Thursday , February 29 2024
"Succinctly, clearly, the frozen continent said: This is no place for man!"

Book Review: Near Death In The Arctic: True Stories Of Disaster And Survival Edited by Cecil Kuhne

Cecil Kuhne continues his Near Death anthology series with …In The Arctic, a collection of fascinating tales that finds adventurers and explorers traveling to the figurative ends of the Earth.

The book’s foreword is taken from 1992’s Polar Dream by Helen Thayer, the first woman to travel solo to the magnetic North Pole. The excerpt throws the reader right into the harsh elements as she and her dog get caught in a savage storm. Hours later when she can assess her situation, she finds the wind ripped her tent, absconded with days’ worth of food, and left her face and eyes bloodied.

Valerian Albanov’s advice that “One should not poke one’s nose into places where Nature does not want it” from the appropriately titled In the Land of White Death, his account of the three-month journey across the Siberian Arctic in 1913 or 1914 after being trapped for almost 18 months on the ice-locked Saint Anna, proves wise though none whose exploits are documented here took his advice.

The reason why is best explained by Lennard Bickell in Mawson’s Will about Douglas Mawson’s expedition of Antarctica, which he organized after declining Robert Falcon Scott’s offer in 1910. Bickell writes, “Succinctly, clearly, the frozen continent said This is no place for man! Yet because it erected such barriers, the continent was spiced with the temptations of discovery and challenge.” However, high rewards usually have high prices, and death is not just near but right upon Mawson’s group as Belgarve Ninnis plunges into a crevasse. Bickell’s description of the moment would be fitting in a horror novel:

“The fine snow choked his eyes, ears, and throat, and he did not hear his own smothered death cry. Down in cold blackness, 150 feet down, his falling body smashed into a projecting ledge of ironclad ice. With the shattered remains of his sledge, with the doomed dogs, Belgrave Ninnis plunged deeper and deeper into the abyss.”

The best aspect of …In The Arctic, as opposed to the other books in the series, is seeing history from multiple viewpoints and the connections between the men. In the race to the South Pole, Captain Roald Amundsen was the victor and rightly used it as the title of his book. On the Fram, which contributor Dr. Fridtjof Nansen used almost 20 years earlier attempting to reach the North Pole in 1893, Amundsen had planned to go to the North Pole in 1910 until he heard Frederick Cook and Robert Peary, whose account we get in The North Pole, had beaten him. Although some historians now dispute both claims, Amundsen changed course and headed south, beating Scott by 35 days. Amundsen left a note for him among supplies left behind.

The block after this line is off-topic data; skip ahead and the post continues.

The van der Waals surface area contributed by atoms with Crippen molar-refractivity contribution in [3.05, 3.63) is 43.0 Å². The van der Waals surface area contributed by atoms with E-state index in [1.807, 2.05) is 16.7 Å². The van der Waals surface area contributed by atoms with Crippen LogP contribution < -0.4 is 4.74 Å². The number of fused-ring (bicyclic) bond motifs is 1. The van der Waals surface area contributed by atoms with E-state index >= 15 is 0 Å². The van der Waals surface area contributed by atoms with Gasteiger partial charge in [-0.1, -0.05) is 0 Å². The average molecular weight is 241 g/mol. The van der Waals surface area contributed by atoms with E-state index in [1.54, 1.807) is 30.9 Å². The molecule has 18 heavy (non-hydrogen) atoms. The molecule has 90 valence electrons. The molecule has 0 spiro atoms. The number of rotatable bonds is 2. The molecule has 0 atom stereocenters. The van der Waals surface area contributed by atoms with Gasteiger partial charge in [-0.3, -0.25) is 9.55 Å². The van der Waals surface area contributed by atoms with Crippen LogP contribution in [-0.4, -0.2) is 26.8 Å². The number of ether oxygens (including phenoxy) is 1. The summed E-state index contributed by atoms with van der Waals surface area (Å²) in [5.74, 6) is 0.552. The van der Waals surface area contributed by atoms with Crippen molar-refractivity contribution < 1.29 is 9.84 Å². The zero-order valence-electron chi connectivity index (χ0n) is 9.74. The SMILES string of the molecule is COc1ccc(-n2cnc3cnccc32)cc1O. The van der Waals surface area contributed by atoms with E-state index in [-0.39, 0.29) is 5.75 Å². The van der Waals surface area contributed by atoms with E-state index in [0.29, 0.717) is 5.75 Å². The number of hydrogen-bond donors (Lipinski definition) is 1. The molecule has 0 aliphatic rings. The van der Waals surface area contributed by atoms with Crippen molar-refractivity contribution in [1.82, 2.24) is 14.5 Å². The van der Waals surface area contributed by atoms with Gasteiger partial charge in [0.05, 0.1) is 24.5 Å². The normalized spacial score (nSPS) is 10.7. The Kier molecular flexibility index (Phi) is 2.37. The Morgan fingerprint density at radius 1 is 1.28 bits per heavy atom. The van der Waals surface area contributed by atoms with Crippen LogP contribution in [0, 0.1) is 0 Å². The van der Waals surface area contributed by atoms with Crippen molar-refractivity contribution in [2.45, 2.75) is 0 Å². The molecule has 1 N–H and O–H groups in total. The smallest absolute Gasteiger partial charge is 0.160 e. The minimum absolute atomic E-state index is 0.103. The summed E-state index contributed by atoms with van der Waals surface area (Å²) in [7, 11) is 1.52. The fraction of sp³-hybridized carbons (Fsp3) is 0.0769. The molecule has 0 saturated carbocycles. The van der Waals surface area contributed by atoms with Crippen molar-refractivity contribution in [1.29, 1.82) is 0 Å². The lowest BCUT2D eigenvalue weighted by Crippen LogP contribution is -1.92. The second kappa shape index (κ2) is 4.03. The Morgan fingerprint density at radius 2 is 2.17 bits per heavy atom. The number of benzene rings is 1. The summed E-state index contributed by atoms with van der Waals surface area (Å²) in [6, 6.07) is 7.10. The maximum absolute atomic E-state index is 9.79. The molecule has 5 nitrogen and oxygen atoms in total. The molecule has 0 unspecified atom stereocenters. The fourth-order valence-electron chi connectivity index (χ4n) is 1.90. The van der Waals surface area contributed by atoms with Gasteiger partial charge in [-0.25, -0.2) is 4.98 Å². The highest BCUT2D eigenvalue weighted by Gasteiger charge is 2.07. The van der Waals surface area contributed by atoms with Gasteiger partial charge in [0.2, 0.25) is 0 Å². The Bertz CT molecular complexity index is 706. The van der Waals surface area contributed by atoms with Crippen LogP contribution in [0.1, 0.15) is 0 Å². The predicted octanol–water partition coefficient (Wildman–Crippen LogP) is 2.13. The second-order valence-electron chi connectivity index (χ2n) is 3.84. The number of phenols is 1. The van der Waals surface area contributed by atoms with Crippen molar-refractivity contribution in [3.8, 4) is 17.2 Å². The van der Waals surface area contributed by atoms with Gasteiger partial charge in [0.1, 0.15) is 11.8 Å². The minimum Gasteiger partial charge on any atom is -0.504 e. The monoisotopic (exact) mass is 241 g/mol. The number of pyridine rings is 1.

Scott’s Antarctica expedition ended tragically as he and the members of his team who journeyed to the pole never returned. The excerpt from his journal made clear that they knew “the end cannot be far.” Apsley Cherry-Garrard was a part of Scott’s expedition, which was dubbed The Worst Journey in the World, and the search party that discovered their remains. Cherry-Garrard not only mentions the impact Amundsen had, but uses passages from South Pole.

Another member of the Heroic Age of Antarctic Exploration is Ernest Shackleton. His attempt “to be the first to cross the south polar continent from sea to sea” ended with the Endurance breaking apart due to damage from ice. Shackleton and five people took a lifeboat to South Georgia Island for help for the remainder of the team. The ship’s captain, Frank Arthur Worsley, was one of the five. They describe different parts of the adventure.

The book is filled with other stories, none spookier then the intense isolation experienced by Admiral Richard E Byrd in 1934 who spent five months alone at the South Pole Advance Base meteorological station, and David Lewis in a selection that could have been in the …On The High Seas as he became the first to sail around Antarctica in 1972 on Ice Bird.

After reading these harrowing tales, I find myself in complete concurrence with editor Kuhne who states, “the globe’s apexes are best observed from the relative comfort of the pages related here.” Make sure to dress warm when you cuddle up with this one, as you may feel an inexplicable chill no matter what your surroundings.

About Gordon S. Miller

Gordon S. Miller is the artist formerly known as El Bicho, the nom de plume he used when he first began reviewing movies online for The Masked Movie Snobs in 2003. Before the year was out, he became that site's publisher. Over the years, he has also contributed to a number of other sites as a writer and editor, such as FilmRadar, Film School Rejects, High Def Digest, and Blogcritics. He is the Founder and Publisher of Cinema Sentries. Some of his random thoughts can be found at

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